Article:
• transfer on death deed vs living trust

Transfer on Death Deed vs Living Trust for Estate Planning

When considering estate planning, real property owners often find themselves comparing a transfer on death deed vs living trust. A transfer on death deed and a living trust are both great estate planning tools to use when transferring real property to loved ones. Both tools allows the grantor to own and manage the property while living and transfer it on to his/her loved ones upon passing away. However, most attorneys recommend a living trust as the best estate planning tool to transfer real property to family or friends. Read on to learn more.

Transfer on Death Deed Overview

When assessing a transfer on death deed vs living trust for estate planning, a person needs to understand what a transfer on death deed can and cannot do. A transfer on death deed allows an owner of property to execute a deed that names a beneficiary who will obtain the title of real property upon the owner’s death. This allows the property to be distributed without having to go through probate. The beneficiary must be living at time of death and should not be a minor. It should be noted that a transfer on death deed is revocable at any time prior to the owner’s death.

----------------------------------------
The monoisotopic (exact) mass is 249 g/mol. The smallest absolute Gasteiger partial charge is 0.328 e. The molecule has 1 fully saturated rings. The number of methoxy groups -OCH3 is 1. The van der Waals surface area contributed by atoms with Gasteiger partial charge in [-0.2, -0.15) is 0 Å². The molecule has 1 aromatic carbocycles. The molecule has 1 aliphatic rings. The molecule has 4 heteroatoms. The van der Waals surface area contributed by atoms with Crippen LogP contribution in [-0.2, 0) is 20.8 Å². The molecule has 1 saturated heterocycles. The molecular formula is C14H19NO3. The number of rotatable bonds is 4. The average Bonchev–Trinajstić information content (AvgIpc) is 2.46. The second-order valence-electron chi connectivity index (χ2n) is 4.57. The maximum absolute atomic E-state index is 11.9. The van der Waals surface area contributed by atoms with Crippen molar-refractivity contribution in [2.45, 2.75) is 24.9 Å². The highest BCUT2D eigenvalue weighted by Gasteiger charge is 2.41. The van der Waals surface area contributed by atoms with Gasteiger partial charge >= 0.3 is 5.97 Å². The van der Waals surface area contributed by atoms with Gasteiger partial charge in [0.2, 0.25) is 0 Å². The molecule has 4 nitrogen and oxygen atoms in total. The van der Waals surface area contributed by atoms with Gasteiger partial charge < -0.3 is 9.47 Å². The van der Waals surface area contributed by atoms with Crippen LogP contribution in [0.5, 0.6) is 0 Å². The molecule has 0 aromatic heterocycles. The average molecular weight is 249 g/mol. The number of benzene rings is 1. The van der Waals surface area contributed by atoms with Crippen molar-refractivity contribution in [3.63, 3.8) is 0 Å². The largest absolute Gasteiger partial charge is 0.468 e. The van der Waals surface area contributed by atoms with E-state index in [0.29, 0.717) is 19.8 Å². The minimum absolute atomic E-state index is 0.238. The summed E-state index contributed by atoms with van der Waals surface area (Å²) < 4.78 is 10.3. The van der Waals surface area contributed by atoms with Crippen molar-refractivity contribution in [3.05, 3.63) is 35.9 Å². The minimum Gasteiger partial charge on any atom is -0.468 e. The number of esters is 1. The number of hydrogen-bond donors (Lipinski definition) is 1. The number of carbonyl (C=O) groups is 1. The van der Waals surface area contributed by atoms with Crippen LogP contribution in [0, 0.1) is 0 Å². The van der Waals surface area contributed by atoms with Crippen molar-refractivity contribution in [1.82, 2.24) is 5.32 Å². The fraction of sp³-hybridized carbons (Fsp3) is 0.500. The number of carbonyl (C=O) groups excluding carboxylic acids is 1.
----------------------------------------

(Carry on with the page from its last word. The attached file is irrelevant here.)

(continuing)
The real property to be transferred must be a single family home. Furthermore, the deed must be signed and dated before a notary public. Finally, the owners must record the deed within 60 days of it being notarized. If any aspect of the transfer on death deed is inconsistent with the legal requirements under California law, the deed will be considered invalid.

“Our family learned the downside of a transfer on death deed the hard way. Our grandpa signed one thinking it was an easy way to give the property to our dad when he died.” K. Storm
“Unfortunately our father unexpectedly died before grandpa which made his transfer on death deed useless. Grandpa’s estate had to be probated since he did not have a trust.” K. Storm

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Living Trust for Estate Planning

A living trust is a written legal document in which assets are placed into a trust for the benefit of the grantor until he/she passes away. Upon the grantor’s death, the assets within the trust are transferred to specified beneficiaries.  A living trust is revocable prior to the grantor’s death. It can also manage other assets besides real property.  

Transfer on Death Deed vs Living Trust